It’s the final Countdown.
In about 34 hours I’ll be settled on the sofa, beer in one hand, remote control in the other, praying that it’s not raining in Brisbane so I can watch the morning session of the first Test. I almost wish my little girl was still struggling to sleep through the night.
The prospect of such a simple evening’s entertainment made me think back to some of my favourite personal Ashes memories (that I remember myself, sadly excluding Botham’s Ashes of 1981 (I was only one!) and Mike Gatting’s triumphant tourists five years later) , so I thought I’d share some with you.
As a reflection of my nature they tend to be of the positive variety, so – in no particular order – here goes:
Michael Vaughan lifting the Ashes in 2005. This was my first experience of an Ashes triumph. The celebrations showed what a close group the team were and how they’d pulled together over the course of a gruelling summer to beat, at the time, the best side in the world.
Brett Lee smearing a Steve Harmison full-bunger towards the point boundary with Australia requiring just 4 to win and take 2-0 lead at Edgbaston in the 2005 series. My heart jumped in to my throat as soon as the ball rocketed off the middle of the bat, but Matthew Hoggard was sweeping the boundary (inspired field placement by Vaughany!), and two balls later Kasprowicz gloved one to Geraint Jones and the Test was won.
I was lucky enough to be at The Oval for the fourth morning of the final Test, and watched Andrew Flintoff cement his slot as an English icon by claiming 4-29 in a devasting unbroken 14 over spell in the morning session, reducing Australia from a 277/2 to 367 all out. Flintoff’s heroics gave England the chance to build a lead that had looked increasingly unlikely at the start of play, and with the amount of time lost to rain and bad light on day 3, Australia were up against it. Which leads nicely on to…
Kevin Pietersen’s 158 the very next day. I had been staying with my mum and dad after seeing the fourth day’s play, and as I was leaving to begin the journey back to Uni in Cheltenham, KP had just come to the crease with England – typically – struggling, have done so well the previous day. At 67/3, the only way Australia were going to be able to force the win was by bowling England out both cheaply and quickly. Which is among England’s favourite ways to be bowled out. Of course the situation required a calm, mature mind to steady the ship and see England – hopefully – to a dull, uninsipring draw. The young lad with the strange accent and the even stranger haircut had other ideas, of course. The 8 balls he faced to get off the mark was the calm before the storm, and he quickly made his way to his 50 off 72 balls, including two sixes – one lucky, one magnificent – off of a fired up Brett Lee. His next 50 came off even fewer balls, and by the time he departed for 158 with England 308/8, the game was as good as over.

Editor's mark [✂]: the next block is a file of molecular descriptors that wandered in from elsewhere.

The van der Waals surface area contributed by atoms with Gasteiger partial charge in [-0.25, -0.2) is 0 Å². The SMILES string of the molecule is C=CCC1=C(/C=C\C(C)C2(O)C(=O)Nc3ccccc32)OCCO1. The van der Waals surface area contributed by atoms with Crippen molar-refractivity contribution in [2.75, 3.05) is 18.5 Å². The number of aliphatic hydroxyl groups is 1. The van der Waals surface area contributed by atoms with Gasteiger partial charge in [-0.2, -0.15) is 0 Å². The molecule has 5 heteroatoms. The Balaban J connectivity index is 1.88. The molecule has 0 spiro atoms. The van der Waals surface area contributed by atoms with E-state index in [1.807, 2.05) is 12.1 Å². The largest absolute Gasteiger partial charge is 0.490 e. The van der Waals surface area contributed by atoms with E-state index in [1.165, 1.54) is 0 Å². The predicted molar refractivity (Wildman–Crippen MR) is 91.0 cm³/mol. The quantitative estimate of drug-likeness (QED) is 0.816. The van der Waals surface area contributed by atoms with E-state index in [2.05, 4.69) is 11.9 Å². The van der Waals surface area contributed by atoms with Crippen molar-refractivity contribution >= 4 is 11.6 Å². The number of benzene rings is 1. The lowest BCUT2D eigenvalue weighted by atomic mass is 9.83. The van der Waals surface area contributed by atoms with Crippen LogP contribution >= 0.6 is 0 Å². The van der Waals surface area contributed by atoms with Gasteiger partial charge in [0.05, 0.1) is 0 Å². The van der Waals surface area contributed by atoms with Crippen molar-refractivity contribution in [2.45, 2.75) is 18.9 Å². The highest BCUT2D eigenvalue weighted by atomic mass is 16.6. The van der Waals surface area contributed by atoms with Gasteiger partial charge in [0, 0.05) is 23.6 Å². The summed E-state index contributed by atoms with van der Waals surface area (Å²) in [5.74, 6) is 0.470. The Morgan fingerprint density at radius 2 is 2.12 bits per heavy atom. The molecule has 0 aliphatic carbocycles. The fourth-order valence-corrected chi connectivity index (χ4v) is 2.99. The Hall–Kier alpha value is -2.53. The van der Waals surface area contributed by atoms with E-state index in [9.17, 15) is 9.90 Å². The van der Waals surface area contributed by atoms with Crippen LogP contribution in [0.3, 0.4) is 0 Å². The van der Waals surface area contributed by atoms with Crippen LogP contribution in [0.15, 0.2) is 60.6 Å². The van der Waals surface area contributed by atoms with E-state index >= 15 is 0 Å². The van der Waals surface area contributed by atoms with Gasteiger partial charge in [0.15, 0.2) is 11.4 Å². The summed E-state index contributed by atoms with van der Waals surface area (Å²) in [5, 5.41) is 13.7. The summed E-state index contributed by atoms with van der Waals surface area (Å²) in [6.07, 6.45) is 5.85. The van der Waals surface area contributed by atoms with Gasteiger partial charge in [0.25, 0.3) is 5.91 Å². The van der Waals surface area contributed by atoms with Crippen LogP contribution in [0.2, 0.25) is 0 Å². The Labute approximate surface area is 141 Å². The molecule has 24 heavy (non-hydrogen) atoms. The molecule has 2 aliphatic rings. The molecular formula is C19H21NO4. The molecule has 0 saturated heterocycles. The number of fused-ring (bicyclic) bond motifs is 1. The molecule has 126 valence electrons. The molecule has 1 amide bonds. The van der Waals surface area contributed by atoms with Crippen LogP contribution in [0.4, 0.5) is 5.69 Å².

England winning the first Test in the 1997 series. Not only did we skittle an Aussie batting line-up featuring Mark Taylor and both Waughs for just 118 (Australia having won the toss), we then proceeded to dispatch McGrath, Warne et al. to all parts of Edgbaston, Hussain notching his only Test double hundred, and a typical Graham Thorpe innings of 138 giving England a first innings lead of 360. Despite an Australian fightback, England were left to chase a modest 118 for victory, Alec Stewart hitting the winning runs with a beautiful cover driver to the boundary off Warne. My abiding memory of that shot is that Stewart began celebrating with a clenched fist in his follow through before the ball had even clattered into the boundary boards. Spine-tingling.
As I mentioned these are all the positives, but of course there are some negatives as well – although it speaks wonders of the human mind that I struggle to recall where I was and what I was doing for most of them. On the other hand I could tell you exactly where I was for all those I’ve mentioned above – standing on the balcony at 6 Christchurch Court, Cheletenham; same again (I was a smoker in those days, and boy did I smoke during that Australian second innings!); The Oval, of course; a combination of my mum and dad’s kitchen (watching the KP ‘hook’ of Lee sail over deep fine leg off a huge top edge on their old TV), a slightly banged up Renault Clio on the M25, M40, A40 and – you guessed it, the balcony of 6 Christchurch Court; and finally in one of the first floor rooms of my old sixth form block in Tunbridge Wells, probably watching when I shouldn’t have been.
The negatives – Harmison’s first ball direct into the hands of second slip in 2006/07; Michael Slater crashing a Phil Defreitas long hop to the cover boundary off the first ball of the series 12 years earlier; Shane Warne dancing with a stump above his head like an aged, bleached blonde aunty who’s seen better days – just don’t hold as many memories.
So what are your favourite/least favourite Ashes moments, and where were you when they took place?
Bonus points for funny/slightly inappropriate comments…